Picture of Homemade Infrared Rangefinder (Similar to Sharp GP2D120
GP2D12 (Medium).jpg
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Here is my instructable on how to construct a pretty simple (for some!) short range infrared rangefinder/range sensor. Infrared rangefinders are very useful in a number of projects. The majority of these come from obstacle detection (in robots) or generally detecting distances! The one shown here is only a simple rangefinder and will only really be able to measure about 6 or 7cm infront of the range finder. Luckily, most objects reflect infrared well enough to produce a reading (including a hand, paper and tin foil). I will be showing you how to use the infrared range finder with an Arduino and ways of linearizing the result.

Step 1: Theory

Picture of Theory
The theory behind an infrared rangefinder is that pulsed infrared is emitted from an IR led and then reflected back off an object into an IR receiver. As light adheres to the inverse square law which states that as distance from a source is increased, the intensity decreases by the square (Source: http://hyperphysics.phy-astr.gsu.edu/hbase/vision/isql.html). Essentially, the light is emitted by the infrared LED, which then bounces off the object. In the first instance, the LED is the emitter and the reflective object is the observer. Once the light hits the object, it then bounces off and is reflected back to the IR receiver. The object is then acting as the source of light so the inverse square law takes effect twice. This has the problem that the maximum range of the rangefinder is quite short and to increase the range, higher power LED’s would be required.

Another problem that takes affect with light based rangefinders is how it can be affected by ambient light. I fix this in my rangefinder by modulating the emitting LED. Without this modulation, a simple light bulb connected to the mains can affect the result by superimposing 50Hz onto the actual signal.

My rangefinder works through having a  modulated IR source at an ultrasonic frequency, being detected by a IR receiver (IR photodiode) which is then fed into a high pass filter, amplified and peak detected.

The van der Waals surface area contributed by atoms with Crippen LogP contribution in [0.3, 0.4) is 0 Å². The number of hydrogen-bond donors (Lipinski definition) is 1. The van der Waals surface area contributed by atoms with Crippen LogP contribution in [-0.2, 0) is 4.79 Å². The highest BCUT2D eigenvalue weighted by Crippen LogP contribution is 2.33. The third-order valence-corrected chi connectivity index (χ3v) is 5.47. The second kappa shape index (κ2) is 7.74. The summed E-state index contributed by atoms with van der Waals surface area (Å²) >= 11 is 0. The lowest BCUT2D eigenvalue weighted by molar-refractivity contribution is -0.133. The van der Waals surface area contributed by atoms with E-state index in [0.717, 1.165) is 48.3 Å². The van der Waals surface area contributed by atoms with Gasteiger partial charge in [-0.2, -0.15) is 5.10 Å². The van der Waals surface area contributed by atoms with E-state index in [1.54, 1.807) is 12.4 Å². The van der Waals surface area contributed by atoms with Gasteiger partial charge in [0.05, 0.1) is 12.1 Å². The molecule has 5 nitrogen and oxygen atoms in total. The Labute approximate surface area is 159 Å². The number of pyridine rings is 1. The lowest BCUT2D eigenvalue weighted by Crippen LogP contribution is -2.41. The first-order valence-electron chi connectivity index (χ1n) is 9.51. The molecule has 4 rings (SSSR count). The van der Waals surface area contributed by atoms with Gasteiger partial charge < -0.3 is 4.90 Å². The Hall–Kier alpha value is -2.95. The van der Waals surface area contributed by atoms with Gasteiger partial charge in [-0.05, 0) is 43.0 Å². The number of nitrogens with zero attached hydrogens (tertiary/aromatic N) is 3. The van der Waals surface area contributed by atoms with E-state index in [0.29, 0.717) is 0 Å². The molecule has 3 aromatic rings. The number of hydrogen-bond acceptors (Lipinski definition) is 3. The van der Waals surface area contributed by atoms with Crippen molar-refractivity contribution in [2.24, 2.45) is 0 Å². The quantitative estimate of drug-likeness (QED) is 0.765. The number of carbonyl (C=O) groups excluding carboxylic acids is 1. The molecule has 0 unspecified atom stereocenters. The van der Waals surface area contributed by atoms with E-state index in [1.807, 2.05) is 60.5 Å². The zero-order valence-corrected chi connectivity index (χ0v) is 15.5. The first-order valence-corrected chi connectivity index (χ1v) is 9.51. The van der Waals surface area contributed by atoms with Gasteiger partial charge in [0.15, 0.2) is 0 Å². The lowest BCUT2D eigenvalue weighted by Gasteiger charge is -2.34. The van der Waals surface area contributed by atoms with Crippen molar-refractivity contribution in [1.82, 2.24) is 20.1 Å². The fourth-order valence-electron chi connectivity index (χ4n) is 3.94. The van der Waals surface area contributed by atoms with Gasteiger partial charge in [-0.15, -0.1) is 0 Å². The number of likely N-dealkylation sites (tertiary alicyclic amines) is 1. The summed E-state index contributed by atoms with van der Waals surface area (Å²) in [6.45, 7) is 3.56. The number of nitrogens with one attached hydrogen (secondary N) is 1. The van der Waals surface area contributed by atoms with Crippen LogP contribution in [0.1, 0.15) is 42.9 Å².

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Mic1001 year ago
I finally built your 36KHz version of the NE555 everything is OK thank you
Now I will look for RC5
everything is here smd pictures of test

pyrohaz (author)  Mic1001 year ago

Awesome pcb man! Glad it worked for you :)

Its trendy :)

thermallyme3 months ago

Thats terrific

This is so great!

This is so great!

Its fascinating

mousepaper1 year ago

Thats really good

Really good


fastbobble1 year ago

Thats wonderful...

gorgeddamp1 year ago

Thats awesome...

Its astounding

illrings1 year ago

Thats fabulous

airbugger1 year ago

Thats fascinating

Its helpful :)

headlymph1 year ago


tealrink1 year ago


Thats grand

harechubby1 year ago


clapfilk1 year ago


Thats incredible


Thats spectacular...

HWgeek1 year ago

Very nicely done! Having had to deal with Sharp this looks like a nice way to not have to use their stuff.

Question on Step 3 - probing the IR receiver - the scope trace. What point were you probing and what was your voltage scale on the scope?? I ask, as I am trying my hand at building up this circuit, having some issues with getting it working on the receiving end. The darlington pair doesn't seem to be amplifying the signal. Thanks!

gazumpglue1 year ago

her is the kicad PCB projet in zipped file in my i've remplaced the 4148

diodes by shottky diodes

Mic1001 year ago

thanks to :)

her is the kicad PCB projet in zipped file in my i've remplaced the 4148

diodes by shottky diodes


pyrohaz (author)  Mic1001 year ago

Them 3d plots are great! Is that a part of kicad? I'm still used to working with eagle haha

Mic100 pyrohaz1 year ago

yes is part of kicad

pyrohaz (author)  tiecheap1 year ago

Cheers! :)

pyrohaz (author)  gamystuffed1 year ago

Thank you!

pyrohaz (author)  craniumfurbelow1 year ago

Thanks :)

pyrohaz (author)  nativemedia1 year ago

Cheers! :)

vandhika1 year ago
im newbie to electronics and want to learn. this project suites me as it seems easy to be done and i need distance meter that can be logged.

if build this, do i need the oscilloscope? is all component typical so i can use your constant (Normalize_constant, etc)?
pyrohaz (author)  vandhika1 year ago
Hey, you don't need an oscilloscope to do this project at all fortunately though one would definitely help to debug it. With hope, if you follow the build instructions directly, it should fully work! All of the component values will work with the current values.
BunnyRoger1 year ago
Very good Instructable!!!
pyrohaz (author)  BunnyRoger1 year ago
Awesome instructable!!
pyrohaz (author)  Amanda Culbert1 year ago
Thank you :D
MAApleton2 years ago
Very cool. Definitely one of my favorites.
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